Loom-pouch

One of my old pouches gave up on me a few days ago. The drawstrings snapped, rendering it pretty much useless.
ImageThe thing is, I really liked the pouch. It may be odd, but I like the decoration on it – simplicity is king, I always think. So I was thinking of ways to re-use the decoration. After my recent purchase of Agnes, I noticed that between projects my heddle, shuttle and beater could very easily go missing. 

This is my solution:

ImageIt’s made of green wool, with 100% wool plaited drawstrings and wool decoration from the old pouch in the middle. It looked a bit bland, so I decided to embroider two red crosses on it and do a border in blanket stitch with yellow linen thread. I don’t know how authentic it is, as it’s used crewel wool, chain and blanket stitch, and french knots.

I was really quite proud of myself with this, as I hand stitched all of it in linen thread – normally I just get the sewing machine out and have done with it in five minutes. This time I thought I would put some effort into it, and I’m pretty proud of it.

It’s become a bit of a trend with my crafting recently – I seem to actually be spending more than half an hour on small projects, and I think that’s because I’m trying to be as authentic as I possibly can. I was even toying with the idea of hand-stitching my peasant’s dress in linen thread! When that project materialises I shall let you know what happens with it.

 

 

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The new addiction: Agnes, the loom

So I may have a thing with naming my re-enactment stuff. My long axe is Damage, my sword is Audrey, and now my loom is called Agnes.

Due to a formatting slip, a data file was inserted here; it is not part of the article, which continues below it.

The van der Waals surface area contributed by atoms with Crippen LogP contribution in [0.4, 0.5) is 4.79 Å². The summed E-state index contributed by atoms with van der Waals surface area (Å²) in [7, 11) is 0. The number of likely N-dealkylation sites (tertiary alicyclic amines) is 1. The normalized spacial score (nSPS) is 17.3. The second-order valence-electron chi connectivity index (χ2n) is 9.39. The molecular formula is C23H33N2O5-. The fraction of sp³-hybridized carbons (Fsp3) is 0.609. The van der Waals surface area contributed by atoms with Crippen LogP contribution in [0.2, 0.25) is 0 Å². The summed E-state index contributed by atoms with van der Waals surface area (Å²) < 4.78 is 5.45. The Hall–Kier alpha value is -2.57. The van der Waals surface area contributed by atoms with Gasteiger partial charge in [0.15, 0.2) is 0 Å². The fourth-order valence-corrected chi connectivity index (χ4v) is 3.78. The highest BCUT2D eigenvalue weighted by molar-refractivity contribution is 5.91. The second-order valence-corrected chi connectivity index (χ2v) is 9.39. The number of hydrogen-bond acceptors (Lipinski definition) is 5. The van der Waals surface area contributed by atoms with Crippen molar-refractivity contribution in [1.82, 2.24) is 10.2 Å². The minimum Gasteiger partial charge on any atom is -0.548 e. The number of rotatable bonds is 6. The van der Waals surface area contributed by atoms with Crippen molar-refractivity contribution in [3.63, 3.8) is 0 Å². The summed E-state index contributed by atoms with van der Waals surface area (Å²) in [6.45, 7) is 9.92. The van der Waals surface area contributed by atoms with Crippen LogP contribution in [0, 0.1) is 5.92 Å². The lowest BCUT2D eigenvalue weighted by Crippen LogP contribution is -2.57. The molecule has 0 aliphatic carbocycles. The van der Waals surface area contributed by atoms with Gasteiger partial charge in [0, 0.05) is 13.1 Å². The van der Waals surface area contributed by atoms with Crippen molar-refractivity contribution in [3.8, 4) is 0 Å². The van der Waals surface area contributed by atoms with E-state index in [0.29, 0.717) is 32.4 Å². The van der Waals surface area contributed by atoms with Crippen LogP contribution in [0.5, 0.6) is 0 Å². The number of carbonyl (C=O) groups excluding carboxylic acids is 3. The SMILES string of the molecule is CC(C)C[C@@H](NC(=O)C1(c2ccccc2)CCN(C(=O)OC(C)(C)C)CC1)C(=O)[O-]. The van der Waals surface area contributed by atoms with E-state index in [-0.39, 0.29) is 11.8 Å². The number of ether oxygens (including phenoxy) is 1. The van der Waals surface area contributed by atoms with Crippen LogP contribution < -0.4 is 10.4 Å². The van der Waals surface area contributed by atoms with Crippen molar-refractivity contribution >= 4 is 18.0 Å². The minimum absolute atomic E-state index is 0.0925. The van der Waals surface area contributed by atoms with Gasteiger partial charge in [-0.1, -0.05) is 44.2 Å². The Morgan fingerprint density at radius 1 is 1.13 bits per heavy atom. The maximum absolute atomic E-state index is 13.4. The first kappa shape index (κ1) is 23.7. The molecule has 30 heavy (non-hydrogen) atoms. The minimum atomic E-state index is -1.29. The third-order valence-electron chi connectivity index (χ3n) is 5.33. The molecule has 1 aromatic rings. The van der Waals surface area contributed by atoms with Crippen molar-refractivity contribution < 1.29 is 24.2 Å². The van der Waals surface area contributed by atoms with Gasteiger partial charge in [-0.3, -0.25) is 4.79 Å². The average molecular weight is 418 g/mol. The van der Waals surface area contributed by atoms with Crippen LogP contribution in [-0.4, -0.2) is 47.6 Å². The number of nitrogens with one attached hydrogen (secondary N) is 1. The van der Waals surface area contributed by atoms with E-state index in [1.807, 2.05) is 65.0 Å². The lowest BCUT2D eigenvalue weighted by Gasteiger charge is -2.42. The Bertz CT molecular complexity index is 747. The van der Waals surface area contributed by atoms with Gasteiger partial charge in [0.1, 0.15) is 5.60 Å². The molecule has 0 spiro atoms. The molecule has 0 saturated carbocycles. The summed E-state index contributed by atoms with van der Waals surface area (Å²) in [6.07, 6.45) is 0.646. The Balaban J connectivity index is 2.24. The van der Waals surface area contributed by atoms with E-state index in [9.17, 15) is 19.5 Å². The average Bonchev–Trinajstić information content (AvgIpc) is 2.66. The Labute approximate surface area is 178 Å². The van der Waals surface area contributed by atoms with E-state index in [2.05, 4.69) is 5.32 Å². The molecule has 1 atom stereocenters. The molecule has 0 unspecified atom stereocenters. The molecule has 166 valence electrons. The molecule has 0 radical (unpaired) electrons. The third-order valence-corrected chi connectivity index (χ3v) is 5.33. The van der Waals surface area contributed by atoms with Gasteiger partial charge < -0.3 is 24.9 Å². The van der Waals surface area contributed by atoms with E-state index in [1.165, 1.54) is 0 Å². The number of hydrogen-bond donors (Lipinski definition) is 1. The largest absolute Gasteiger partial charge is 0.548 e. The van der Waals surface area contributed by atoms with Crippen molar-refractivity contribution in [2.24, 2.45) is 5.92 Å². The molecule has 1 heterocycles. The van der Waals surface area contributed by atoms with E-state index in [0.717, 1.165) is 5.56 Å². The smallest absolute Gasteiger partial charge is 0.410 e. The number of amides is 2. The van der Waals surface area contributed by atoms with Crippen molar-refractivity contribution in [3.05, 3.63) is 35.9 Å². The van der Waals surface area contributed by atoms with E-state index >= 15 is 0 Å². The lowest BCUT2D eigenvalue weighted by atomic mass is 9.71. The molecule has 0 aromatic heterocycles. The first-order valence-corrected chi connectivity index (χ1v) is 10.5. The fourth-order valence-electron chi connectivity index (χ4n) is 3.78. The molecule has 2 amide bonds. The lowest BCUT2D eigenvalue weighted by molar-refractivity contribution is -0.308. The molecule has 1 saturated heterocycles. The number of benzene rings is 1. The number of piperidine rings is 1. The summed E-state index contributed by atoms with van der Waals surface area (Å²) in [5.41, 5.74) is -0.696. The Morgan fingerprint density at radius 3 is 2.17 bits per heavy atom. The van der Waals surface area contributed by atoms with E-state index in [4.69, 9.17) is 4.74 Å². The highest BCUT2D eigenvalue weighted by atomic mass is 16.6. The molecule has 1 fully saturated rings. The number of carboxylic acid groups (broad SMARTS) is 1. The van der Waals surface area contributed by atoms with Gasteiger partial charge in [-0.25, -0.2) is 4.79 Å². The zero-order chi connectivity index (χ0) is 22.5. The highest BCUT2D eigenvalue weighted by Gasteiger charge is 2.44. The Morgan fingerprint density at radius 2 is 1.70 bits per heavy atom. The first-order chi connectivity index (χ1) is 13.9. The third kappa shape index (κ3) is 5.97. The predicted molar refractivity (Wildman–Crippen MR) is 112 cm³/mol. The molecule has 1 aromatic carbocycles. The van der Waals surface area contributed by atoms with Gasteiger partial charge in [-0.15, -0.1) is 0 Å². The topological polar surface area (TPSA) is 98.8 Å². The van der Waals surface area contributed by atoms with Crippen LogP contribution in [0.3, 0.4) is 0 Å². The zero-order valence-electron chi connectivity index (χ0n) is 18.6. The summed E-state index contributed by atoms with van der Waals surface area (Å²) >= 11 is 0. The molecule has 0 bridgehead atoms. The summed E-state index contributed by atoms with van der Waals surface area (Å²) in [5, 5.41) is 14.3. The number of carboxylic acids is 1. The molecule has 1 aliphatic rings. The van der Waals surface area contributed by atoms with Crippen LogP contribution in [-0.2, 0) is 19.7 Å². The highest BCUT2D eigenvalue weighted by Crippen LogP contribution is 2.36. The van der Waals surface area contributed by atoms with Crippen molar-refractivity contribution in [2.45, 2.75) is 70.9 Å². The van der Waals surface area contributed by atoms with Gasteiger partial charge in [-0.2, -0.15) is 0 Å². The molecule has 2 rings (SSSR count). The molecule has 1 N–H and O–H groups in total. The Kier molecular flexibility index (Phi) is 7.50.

Agnes!

Agnes!

She’s not a full-sized loom, but is designed for doing heddle or tablet weaving to create braids. The society I’m involved with has a  dire shortage of braids (and after experimenting, I’ve decided the profit margins for selling braids are insane), so hopefully this will help solve the problem!

Agnes is made by the wonderful Lucy the Tudor, and is made so you can weave (or ”loom”, as it has come to be called in my house) braids on your lap whilst you do living history. So you do your normal heddle/tablet weaving, but wind the braid across so you don’t use so much room. With the Great British weather as it is at the moment, that’ll serve well in the probably wet summer.

I’ve now experimented with my heddle weaving with both non-authentic yarn (to get used to the motions) and 100% wool yarn (to see how authentic yarn works as a braid). I’ll post an image of how I’ve been doing heddle weaving, and hopefully you guys can let me know what I’m doing wrong or give any suggestions. A lot of what I’ve been doing has been guesswork, so hopefully any help will make the braids lovely 🙂

The next stage is now decorating Agnes so it’s definitely mine – another member of the group has one, and it would be a good idea to differentiate them. I’m also going to make a little bag for the heddle, beater and shuttle so I don’t lose them in between projects.